There’s a quote attributed to Dick Cavet that says “It’s the rare person who wants to hear what they don’t want to hear.”
So the question I ask myself is, how do you get people who don’t want to hear, to hear?
* How do you get the coaching client to want to hear that a different style of leadership might be beneficial?
* How do you get the direct report who insists on doing a task inefficiently to want to hear about a different way?
* How do you get the roommate who continually leaves a clutter of dirty clothes and dishes throughout the house to change their habits?
We know, both from research and anecdotally, what DOES NOT work! It’s very human to want to lead with one of three things, but these don’t work so well:
- Logic, or
Let’s play with an example of the messy roommate. The less effective method of criticism, logic, and consequences sounds like this:
- Criticism—You’re a sloppy pig!
- Logic—You’ll always be assured of having clean dishes or clothes readily available if you use a better system.
- Consequences—You’re going to lose me as a roommate!
None of those approaches are likely to get us anywhere!
What DOES work is a technique called Motivational Interviewing.
It’s been used successfully in weight loss, it’s been effective in changing opinions on topics like immunizations and racial bias, and, in several studies, the Motivational Interviewing method significantly reduced alcohol consumption in college students.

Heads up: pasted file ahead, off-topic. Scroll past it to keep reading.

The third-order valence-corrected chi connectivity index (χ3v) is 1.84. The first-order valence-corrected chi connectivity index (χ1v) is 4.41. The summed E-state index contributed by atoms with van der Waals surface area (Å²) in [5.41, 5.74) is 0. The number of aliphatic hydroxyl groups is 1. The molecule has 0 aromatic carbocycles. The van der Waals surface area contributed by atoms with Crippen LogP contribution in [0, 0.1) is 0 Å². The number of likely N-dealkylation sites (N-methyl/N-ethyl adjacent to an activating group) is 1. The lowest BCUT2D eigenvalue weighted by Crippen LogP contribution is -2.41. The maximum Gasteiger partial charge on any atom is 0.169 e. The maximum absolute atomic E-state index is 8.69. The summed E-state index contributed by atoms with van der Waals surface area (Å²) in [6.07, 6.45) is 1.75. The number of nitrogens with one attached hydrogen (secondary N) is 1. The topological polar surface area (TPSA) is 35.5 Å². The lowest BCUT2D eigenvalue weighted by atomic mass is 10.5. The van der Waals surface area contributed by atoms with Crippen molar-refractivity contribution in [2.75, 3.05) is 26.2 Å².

So how does it work? Three steps–all of which are a very coach-approach!
3. And Acknowledgments
Using the “messy roommate” situation:
Step 1 – Curiosity
Curiosity involves asking open-ended questions: What are your thoughts about the dinner dishes being left in the den? What situations or circumstances might there be where this system of leaving dirty dishes has some drawbacks? What would you consider as potential benefits to getting them into the kitchen after eating?
Step 2 – Listen
Here you’re listening for clues that lean toward the person’s desired future state. In this example, it might be that you hear, “it would be nice if I could find my favorite shirt more quickly” or “it would be nice not to find ants getting into my four-day-old dessert plate.”
Step 3 – Acknowledge
You’ll want to acknowledge or affirm two things: the person’s desire for what they want, AND the person’s ability to change. In this case, the desired future would be “having a more efficient process to find your favorite shirts and not having to spray Raid inside the house to kill the ants.” Then, acknowledge the person’s strengths or past successes or resilience that points to their ability to make future changes. Sometimes this question works well: “What gives you confidence that you can make this happen?”
The caveat in all of this? You, me, every one of us also has to be ready to hear what WE don’t want to hear. We have to be ready to change our minds, as well. There should be more openness in both directions in this kind of process. Who knows! Maybe you can live with a dirty shirt left on the floor on occasion, eh? (But I’d draw the line on the ants).
Have fun experimenting with this!